Dennis Brown Presents Prince Jammy – Umoja & 20th Century DEBwise

by Jul 4, 2019Artist, Reviews

Dennis Brown Presents Prince Jammy - Umoja & 20th Century DEBwise
Dennis Brown & Prince Jammy (Photo: Tim O'Sullivan)

Release Info

Dennis Brown Presents Prince Jammy – Umoja & 20th Century DEBwise

Label:  Blood & Fire | Format: CD | Street date: July 20, 2004 | Facebook artist

  1. Cool Runnings
  2. Sounds Almighty
  3. Umoja
  4. Guidance
  5. The Truth
  6. Cry Of The Destitute
  7. Mercy For The Needy
  8. Something Special
  9. Sons Of Dust
  10. Structure
  11. Cop’s Spy
  12. Ting A Ling Style
  13. Great Man Called Kenyatta
  14. Thunder
  15. Dancing In The Streets
  16. Riot In The Streets
  17. Open The Gate Of Rhodesia
  18. Robbery In The City
  19. Murder
  20. Ragga Muffin Style
  21. General Version (Bonus Track)
Blood & Fire Records

Since the release of the first album “If Deejay Was Your Trade” in 1994 UK-based Blood & Fire Records have established themselves a name as one of the best re-issue labels around. The Blood and Fire Crew rightfully deserves its fame as it pleases reggae fans all over the world with releases of mainly hard-to-get gems from the past presented with the best sound quality possible, excellent artwork and great sleeve notes.

Prince Jammy

This release, based on the two overlooked dub albums “Umoja Love & Unity” and “20th Century DEB-wise” celebrates the meeting at King Tubby’s studio of the late Dennis Brown – in his role as producer as well as vocalist – and legendary mixing engineer Prince Jammy. Jammy shows his touch first on the Lennox Brown recut of the Soul Vendors’ 1968 Studio One classic “Frozen Soul”, here entitled “Cool Runnings”, the beautiful “Sounds Almighty” with hardly audible vocal snatches in the background, over the cowbells ornamenting the horns blowing over the heavy bass riddim. “Umoja” once again very heavily features the horn section Dennis Brown used as a producer for these 2 1978 albums of Cedric ‘Im’ Brooks, Lennox Brown and Delroy Hines over a stripped down version of another Soul Vendor’s Studio One gem, the “Swing Easy” riddim. “Guidance” is a dub with an almost Augustus Pablo-like grace, and is followed by a dub of Dennis’ own immensely popular “The Half”, here called “The Truth”.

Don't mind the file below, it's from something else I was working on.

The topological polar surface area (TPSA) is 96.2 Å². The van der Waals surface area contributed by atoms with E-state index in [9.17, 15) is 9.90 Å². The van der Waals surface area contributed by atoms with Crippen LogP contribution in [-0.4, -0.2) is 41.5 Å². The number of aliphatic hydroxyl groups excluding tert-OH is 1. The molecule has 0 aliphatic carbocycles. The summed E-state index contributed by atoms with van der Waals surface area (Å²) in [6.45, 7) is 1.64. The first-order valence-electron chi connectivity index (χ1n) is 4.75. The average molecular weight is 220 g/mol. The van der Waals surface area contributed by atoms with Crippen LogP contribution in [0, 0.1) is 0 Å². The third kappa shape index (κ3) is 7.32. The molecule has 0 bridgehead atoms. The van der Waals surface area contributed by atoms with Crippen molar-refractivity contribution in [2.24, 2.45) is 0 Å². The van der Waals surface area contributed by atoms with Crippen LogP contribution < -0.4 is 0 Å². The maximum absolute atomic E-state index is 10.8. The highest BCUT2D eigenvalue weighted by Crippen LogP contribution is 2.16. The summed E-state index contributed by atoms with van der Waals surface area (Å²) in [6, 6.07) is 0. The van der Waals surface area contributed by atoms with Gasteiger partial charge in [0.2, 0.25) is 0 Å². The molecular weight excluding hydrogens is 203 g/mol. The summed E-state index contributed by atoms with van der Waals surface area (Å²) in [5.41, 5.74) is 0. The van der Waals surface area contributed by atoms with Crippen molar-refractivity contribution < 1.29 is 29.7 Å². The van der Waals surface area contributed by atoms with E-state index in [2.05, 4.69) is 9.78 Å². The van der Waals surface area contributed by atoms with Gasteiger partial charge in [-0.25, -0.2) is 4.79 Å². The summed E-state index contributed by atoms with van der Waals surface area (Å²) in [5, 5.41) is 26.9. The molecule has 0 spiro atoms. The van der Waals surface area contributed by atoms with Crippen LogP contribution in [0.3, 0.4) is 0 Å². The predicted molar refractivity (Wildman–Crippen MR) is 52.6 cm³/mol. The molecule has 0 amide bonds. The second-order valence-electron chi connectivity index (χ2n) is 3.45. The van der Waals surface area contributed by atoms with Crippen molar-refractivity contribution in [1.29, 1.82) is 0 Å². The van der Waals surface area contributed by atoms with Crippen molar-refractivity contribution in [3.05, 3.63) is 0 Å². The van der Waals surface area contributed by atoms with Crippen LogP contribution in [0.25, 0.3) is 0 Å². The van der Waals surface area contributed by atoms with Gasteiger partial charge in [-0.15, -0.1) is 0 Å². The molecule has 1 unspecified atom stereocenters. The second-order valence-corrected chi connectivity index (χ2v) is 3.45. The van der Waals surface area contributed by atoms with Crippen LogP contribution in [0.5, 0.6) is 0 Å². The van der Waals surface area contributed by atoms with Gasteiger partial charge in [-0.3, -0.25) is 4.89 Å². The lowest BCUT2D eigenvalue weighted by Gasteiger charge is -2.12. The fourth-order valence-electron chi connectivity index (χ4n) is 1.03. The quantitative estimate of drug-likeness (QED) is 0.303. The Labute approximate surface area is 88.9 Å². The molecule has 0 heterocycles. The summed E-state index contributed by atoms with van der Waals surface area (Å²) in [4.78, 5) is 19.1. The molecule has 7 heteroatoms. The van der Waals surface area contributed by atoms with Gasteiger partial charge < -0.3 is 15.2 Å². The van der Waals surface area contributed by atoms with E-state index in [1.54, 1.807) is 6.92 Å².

Poorly Sold

“Cry Of The Destitute”, the version of Dennis’ own “Troubled World”: “Mercy For The Needy”, “Something Special” and the version of the three years before this dub album recorded “Children Of Israel”, now called “Sons Of Dust” all keep you in this aural trip provided by the combination of Dennis Brown’s tight produced riddims and Jammy’s subtle dubbing of them, preceding my favorite dub of the album “Structure” with its superb bassline, and an even more shining role for the horns than in the other tracks. Unbelievable that the “Umoja” album on initial release sold so poorly that it was never repressed.

Stripped Down

The second album included on this CD “20th Century DEB-wise” did much better commercially, although released only a couple of months later. The dubs on these second set of 10 tunes seemed to be even further stripped down, with a less prominent role for the horn section that was also featured on the original recordings of these mainly for Junior Delgado and The Tamlins tunes used riddims. In my opinion tunes like “Cop’s Spy”, “Ting A Ling Style” and especially “Great Man Called Kenyatta” are the closest Jammy’s ever stayed to his teacher King Tubby’s style. And while “Thunder” stays in that same vein, “Dancing In The Streets” is approached much more to maintain a dancegroove both in Dennis’ riddim production and Jammy’s in-sync mixing, while “Riot In The Streets” with its bluesy guitar on top is another gem. “Open The Gate Of Rhodesia” is a superb melodic dub of Junior Delgado’s 1978 “I’ve Got A Feeling” with full length vocal snatches in the mix, and although the vocals disappear for “Robbery In The City”, “Murder” and “Ragga Muffin Style”, the same mixing and dubbing approach is used by Prince Jammy for these tracks. Another classic finishes this release, the “General Version” of Dennis’ own great “(Don’t) Want To Be General” as it appeared on the DEB 45RPM in 1979. A brilliant tune in a brilliant Jammy’s DEB-wise version to finish this must have dub collection.